Trade bodies from across the UK’s £110bn food and drink supply chain have today published a landmark survey on their sector, which employs four million people across the UK. The survey casts new light on the ‘farm to fork’ sector’s Brexit priorities from a workforce perspective. It also lays bare the severity of the situation that the UK food and drink supply chain faces without reassurances regarding the future of EU workers. EU nationals number two million across the UK economy, with 20% of these workers employed across the food and drink supply chain.
The findings of the survey reveal:
- Almost half (47%) of businesses surveyed said EU nationals were considering leaving the UK due to uncertainty surrounding their future.
- Over a third (36%) of businesses surveyed said they would become unviable if they had no access to EU workers.
- Almost a third (31%) of businesses surveyed had seen EU nationals leave since the EU referendum.
- 17% of respondents said they would look to relocate overseas if they had no access to EU nationals.
In light of the findings, the survey includes a number of key recommendations to Government. These include:
- Legislate to secure the rights of EEA nationals currently in the UK.
- Review the recording of immigration data.
- Recognise the strategic importance of food and drink supply chain.
- Build an attractive and effective migration system.
- Ensure no cliff-edge when the UK leaves the EU.
- Increase efficiency through adequate Home Office resourcing.
- Investment in skills provision for the food and drink supply chain.
- Support access to hard-to-reach labour market solutions.
- Allow benefits system to make flexible working easier.
Government has been clear in its desire to reduce net migration, but our sector faces a rapidly approaching workforce shortage and skills gap which cannot be solved overnight. Industry cannot afford a ‘cliff edge’ which impacts on our ability to grow, produce and serve the food we eat. With this in mind the sector welcomed the announcement from the Prime Minister in June 2017 regarding safeguarding the position of EU citizens living in the UK and UK nationals living in the EU.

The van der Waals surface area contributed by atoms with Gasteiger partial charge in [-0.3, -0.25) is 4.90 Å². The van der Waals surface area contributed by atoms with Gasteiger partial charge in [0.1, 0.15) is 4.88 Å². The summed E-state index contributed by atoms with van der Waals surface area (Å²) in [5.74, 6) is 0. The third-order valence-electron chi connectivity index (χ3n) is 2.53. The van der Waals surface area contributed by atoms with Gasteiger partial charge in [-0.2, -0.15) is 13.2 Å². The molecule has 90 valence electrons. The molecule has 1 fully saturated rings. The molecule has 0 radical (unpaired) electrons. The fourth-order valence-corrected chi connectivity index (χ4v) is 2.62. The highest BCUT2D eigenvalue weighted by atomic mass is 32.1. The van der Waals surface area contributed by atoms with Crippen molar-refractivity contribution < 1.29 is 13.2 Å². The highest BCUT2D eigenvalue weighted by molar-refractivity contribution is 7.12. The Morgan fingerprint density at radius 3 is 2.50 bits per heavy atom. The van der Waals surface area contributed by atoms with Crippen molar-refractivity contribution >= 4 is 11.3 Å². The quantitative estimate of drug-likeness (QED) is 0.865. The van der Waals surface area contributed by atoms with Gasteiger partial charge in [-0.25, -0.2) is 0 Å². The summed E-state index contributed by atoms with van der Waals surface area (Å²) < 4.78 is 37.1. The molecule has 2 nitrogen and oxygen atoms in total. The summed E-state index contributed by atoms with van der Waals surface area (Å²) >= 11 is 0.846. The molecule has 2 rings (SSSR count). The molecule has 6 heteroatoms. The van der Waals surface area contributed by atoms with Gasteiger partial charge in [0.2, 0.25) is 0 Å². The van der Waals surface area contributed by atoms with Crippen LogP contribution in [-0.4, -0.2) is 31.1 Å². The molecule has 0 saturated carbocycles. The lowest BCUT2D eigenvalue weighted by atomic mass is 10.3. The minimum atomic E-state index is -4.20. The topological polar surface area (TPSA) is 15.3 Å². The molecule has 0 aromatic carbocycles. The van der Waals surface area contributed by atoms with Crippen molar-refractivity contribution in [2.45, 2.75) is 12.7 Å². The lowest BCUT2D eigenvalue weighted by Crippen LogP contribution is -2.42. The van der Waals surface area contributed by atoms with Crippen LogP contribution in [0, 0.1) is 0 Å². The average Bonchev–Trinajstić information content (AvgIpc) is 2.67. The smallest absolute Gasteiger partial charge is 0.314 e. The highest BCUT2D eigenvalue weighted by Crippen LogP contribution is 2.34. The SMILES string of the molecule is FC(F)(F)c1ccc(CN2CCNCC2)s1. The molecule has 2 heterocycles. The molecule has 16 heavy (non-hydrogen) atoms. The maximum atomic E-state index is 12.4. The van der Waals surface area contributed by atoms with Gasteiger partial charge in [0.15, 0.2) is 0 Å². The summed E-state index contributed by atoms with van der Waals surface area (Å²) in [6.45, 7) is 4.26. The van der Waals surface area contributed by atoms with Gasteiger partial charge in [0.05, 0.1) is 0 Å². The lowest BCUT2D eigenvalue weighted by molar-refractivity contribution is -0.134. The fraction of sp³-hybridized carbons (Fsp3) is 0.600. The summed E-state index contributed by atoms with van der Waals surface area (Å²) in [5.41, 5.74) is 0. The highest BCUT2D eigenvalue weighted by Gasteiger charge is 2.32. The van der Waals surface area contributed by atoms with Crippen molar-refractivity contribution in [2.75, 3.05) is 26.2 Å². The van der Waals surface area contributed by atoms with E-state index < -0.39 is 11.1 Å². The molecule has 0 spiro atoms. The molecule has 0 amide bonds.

An abrupt reduction in the number of workers from the EU able to work in the UK after Brexit would cause significant disruption to the whole food and drink supply chain. It is vital that this change is carefully managed through an orderly transition. Our supply chain is aware of the expectation to reduce reliance on EU workers and is focused on upskilling wherever possible locally within the UK, with a strong emphasis on building skills through apprenticeships and investment in technology to support automation. However, with record high levels of employment in key geographical locations, it is often a question of local labour availability for the roles we are seeking to fill.
Discussing the findings, Ian Wright CBE, Director General, Food & Drink Federation said:
“The UK food and drink supply chain ensures that consumers have access to the safe, affordable and delicious range of food and drink that they have come to expect. Food is a matter of national security, so the results of this report are of central concern to businesses across the ‘farm to fork’ industries. It is only a matter of time before the uncertainty reported by businesses results in an irreversible exit of EU workers from these shores. This is a scenario that will hurt the UK culturally and economically.
“Without our dedicated and valued workforce we would be unable to feed the nation. This is why it is imperative that we receive assurances from Government about their future, and that of our wider workforce.”
Commenting on the report Brigid Simmonds, BBPA Chief Executive, said:
“This survey shows it is vital that the uncertainties of Brexit, for our EU workforce, are resolved as soon as possible.
“British Brewing and pubs is a ‘grain to glass’ industry. From hop and barley growers, to the food in our pubs, we hugely value our EU employees. Around 20 per cent of the current UK pub workforce is from overseas, and this figure rises to 40 per cent plus, in metropolitan areas.”